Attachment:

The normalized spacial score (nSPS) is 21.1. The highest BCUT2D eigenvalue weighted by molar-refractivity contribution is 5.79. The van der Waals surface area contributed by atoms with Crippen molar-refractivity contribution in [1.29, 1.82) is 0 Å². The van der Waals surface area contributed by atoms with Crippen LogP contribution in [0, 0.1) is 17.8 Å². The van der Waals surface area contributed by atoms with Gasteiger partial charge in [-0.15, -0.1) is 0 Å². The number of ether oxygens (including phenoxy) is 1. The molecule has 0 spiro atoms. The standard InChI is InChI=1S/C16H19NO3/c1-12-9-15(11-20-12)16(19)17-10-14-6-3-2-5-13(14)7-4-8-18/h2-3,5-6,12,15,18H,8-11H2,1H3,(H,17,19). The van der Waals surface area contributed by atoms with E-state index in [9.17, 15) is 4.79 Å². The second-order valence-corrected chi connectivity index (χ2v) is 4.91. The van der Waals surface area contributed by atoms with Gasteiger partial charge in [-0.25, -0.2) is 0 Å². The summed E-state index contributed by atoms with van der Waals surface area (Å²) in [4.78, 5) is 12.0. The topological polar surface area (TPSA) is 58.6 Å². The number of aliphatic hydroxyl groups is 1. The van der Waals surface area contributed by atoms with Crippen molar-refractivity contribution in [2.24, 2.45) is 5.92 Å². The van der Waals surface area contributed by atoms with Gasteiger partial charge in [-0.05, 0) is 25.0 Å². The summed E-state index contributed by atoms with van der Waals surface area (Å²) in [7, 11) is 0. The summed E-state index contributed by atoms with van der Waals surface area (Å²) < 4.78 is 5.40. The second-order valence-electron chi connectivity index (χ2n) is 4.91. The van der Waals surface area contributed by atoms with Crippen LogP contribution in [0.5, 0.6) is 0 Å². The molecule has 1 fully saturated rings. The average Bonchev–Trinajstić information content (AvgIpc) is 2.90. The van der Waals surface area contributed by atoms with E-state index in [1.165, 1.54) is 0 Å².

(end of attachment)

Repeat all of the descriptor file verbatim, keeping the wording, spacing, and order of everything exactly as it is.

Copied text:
The normalized spacial score (nSPS) is 21.1. The highest BCUT2D eigenvalue weighted by molar-refractivity contribution is 5.79. The van der Waals surface area contributed by atoms with Crippen molar-refractivity contribution in [1.29, 1.82) is 0 Å². The van der Waals surface area contributed by atoms with Crippen LogP contribution in [0, 0.1) is 17.8 Å². The van der Waals surface area contributed by atoms with Gasteiger partial charge in [-0.15, -0.1) is 0 Å². The number of ether oxygens (including phenoxy) is 1. The molecule has 0 spiro atoms. The standard InChI is InChI=1S/C16H19NO3/c1-12-9-15(11-20-12)16(19)17-10-14-6-3-2-5-13(14)7-4-8-18/h2-3,5-6,12,15,18H,8-11H2,1H3,(H,17,19). The van der Waals surface area contributed by atoms with E-state index in [9.17, 15) is 4.79 Å². The second-order valence-corrected chi connectivity index (χ2v) is 4.91. The van der Waals surface area contributed by atoms with Gasteiger partial charge in [-0.25, -0.2) is 0 Å². The summed E-state index contributed by atoms with van der Waals surface area (Å²) in [4.78, 5) is 12.0. The topological polar surface area (TPSA) is 58.6 Å². The number of aliphatic hydroxyl groups is 1. The van der Waals surface area contributed by atoms with Crippen molar-refractivity contribution in [2.24, 2.45) is 5.92 Å². The van der Waals surface area contributed by atoms with Gasteiger partial charge in [-0.05, 0) is 25.0 Å². The summed E-state index contributed by atoms with van der Waals surface area (Å²) in [7, 11) is 0. The summed E-state index contributed by atoms with van der Waals surface area (Å²) < 4.78 is 5.40. The second-order valence-electron chi connectivity index (χ2n) is 4.91. The van der Waals surface area contributed by atoms with Crippen LogP contribution in [0.5, 0.6) is 0 Å². The molecule has 1 fully saturated rings. The average Bonchev–Trinajstić information content (AvgIpc) is 2.90. The van der Waals surface area contributed by atoms with E-state index in [1.165, 1.54) is 0 Å².